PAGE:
Wednesday 9 February 2011


There is any number of possible headings for to-day's blog thoughts. What I have in mind is the lacuna between the perception of a phenomenon or event that someone of three score years and more may have and that of a younger person. How to categorise 'younger': anyone who is less than seventyish would do, I suppose. Nothing new in that, it's what the blog is about and, as you know, I do try to keep focussed on the issue as stated. (I bet my English teacher never dreamed she would be so awesomely respected at a distance of sixty years). Anyway, the present concern is birthday cards. As it happens, two of the people who are closest to me have a birthday on the same day, not the same year, just the same day. I duly sent off cards, one from me and one from my beloved cat - of course, what did you expect? - then, since one of them is the Guru who is staying with me at the moment, waited with some vicarious excitement, to see what else the postman would bring. Nothing, nicht, rien and so on and so on. Since he has the widest circle of friends of anyone I know, I was surprised to the point of disbelief. Indeed, so affected was I that I took him for a meal about forty times as grand as I could afford, to make up for the shocking neglect of all the other people in his life. During the course of this gourmet indulgence, he, borderline forgiveably, looked at his mobile phone. "That makes sixty two birthday texts and more on Facebook", he announced, with some warranted satisfaction. Had he actually received that number of wishes in the form of cardboard designs and stamped red envelopes, the local postman would have sued for displacement of his most important disc. Where perceptions come in is that the Guru found this quite normal and could not get his mind around my view of it as strange and, more important, transitory. How can you keep, in your box of special preciousness, sixty two text messages? I do have, still, in my special box, the cards from my seventieth birthday and from my seventy fifth. If you really need to know, I also have the congratulatory cards sent to me when each of my children was born. I know, I know, in due course they will be the ones who throw the things out, with a ripple of amused intolerance for a Mother too sentimental to know better: their perception.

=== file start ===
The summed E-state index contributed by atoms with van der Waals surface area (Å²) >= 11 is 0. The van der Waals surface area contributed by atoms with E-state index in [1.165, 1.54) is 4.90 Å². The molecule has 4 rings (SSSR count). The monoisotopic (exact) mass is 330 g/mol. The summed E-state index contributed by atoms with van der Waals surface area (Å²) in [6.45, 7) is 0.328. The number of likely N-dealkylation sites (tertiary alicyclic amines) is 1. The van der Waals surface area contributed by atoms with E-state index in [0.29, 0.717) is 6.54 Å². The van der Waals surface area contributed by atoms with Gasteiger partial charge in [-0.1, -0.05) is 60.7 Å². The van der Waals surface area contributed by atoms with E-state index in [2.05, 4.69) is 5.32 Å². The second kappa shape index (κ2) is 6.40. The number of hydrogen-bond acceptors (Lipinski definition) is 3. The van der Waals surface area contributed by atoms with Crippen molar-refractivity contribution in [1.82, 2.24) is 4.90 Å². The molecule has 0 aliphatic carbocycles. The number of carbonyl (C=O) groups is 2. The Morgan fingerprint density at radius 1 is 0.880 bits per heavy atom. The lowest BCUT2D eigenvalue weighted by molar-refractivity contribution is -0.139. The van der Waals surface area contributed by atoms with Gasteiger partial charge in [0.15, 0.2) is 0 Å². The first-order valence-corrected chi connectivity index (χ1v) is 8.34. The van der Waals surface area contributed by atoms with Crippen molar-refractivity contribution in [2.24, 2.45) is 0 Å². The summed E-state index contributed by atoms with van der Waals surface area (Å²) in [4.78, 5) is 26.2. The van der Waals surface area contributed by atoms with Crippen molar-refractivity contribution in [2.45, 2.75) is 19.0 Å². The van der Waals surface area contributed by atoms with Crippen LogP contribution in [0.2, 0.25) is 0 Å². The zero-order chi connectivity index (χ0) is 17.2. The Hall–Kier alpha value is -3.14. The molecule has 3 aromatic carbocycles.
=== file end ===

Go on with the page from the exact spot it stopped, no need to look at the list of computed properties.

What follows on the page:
I am reading more and more comments in newspapers about the sterility and empty nature of electronic communication. There does not seem to be anything we can do to stem this tide. The thing is, the young do not perceive it as sterile. It is what they know. My cards seemed quaintly old-fashioned to those who received them. My 'Thank you' notes seem dated. I go in to shops to find what I need. I don't look on-line. It makes me feel disorientated, ghostly. I am in danger of losing my perception of the world as a more or less friendly place, peopled by others more or less like me - Heaven forfend, but nevertheless..... I work hard to think myself in to the way the current generation perceives the world, the speed of it, the knowing of newsworthy events almost as they happen, the obsolescence of stuff that was new the day before yesterday. Why do we need to get to Birmingham fifteen minutes faster then we do at the moment? (For those kind readers over the Pond, a road is being built which cuts through swathes of one of the most beautiful corners of beautiful England in order that one may get to Birmingham 15 minutes sooner than one can at present). I begin to suspect that we are in danger of running away with ourselves - or from ourselves? But that is how I perceive it. Someone somewhere must perceive it differently or it wouldn't have happened. You know what, I have the feeling that, older or younger, I am going to be perceived as a green ink writer of letters - not yet emails -to the papers. Is it even possible for 75 going on 40 actually to become, to transmogrify in to an accurate perceiver of the world as it is perceived by thosewho are truly 40 or less? Should I be giving a d..n? What do you think? C u soon.

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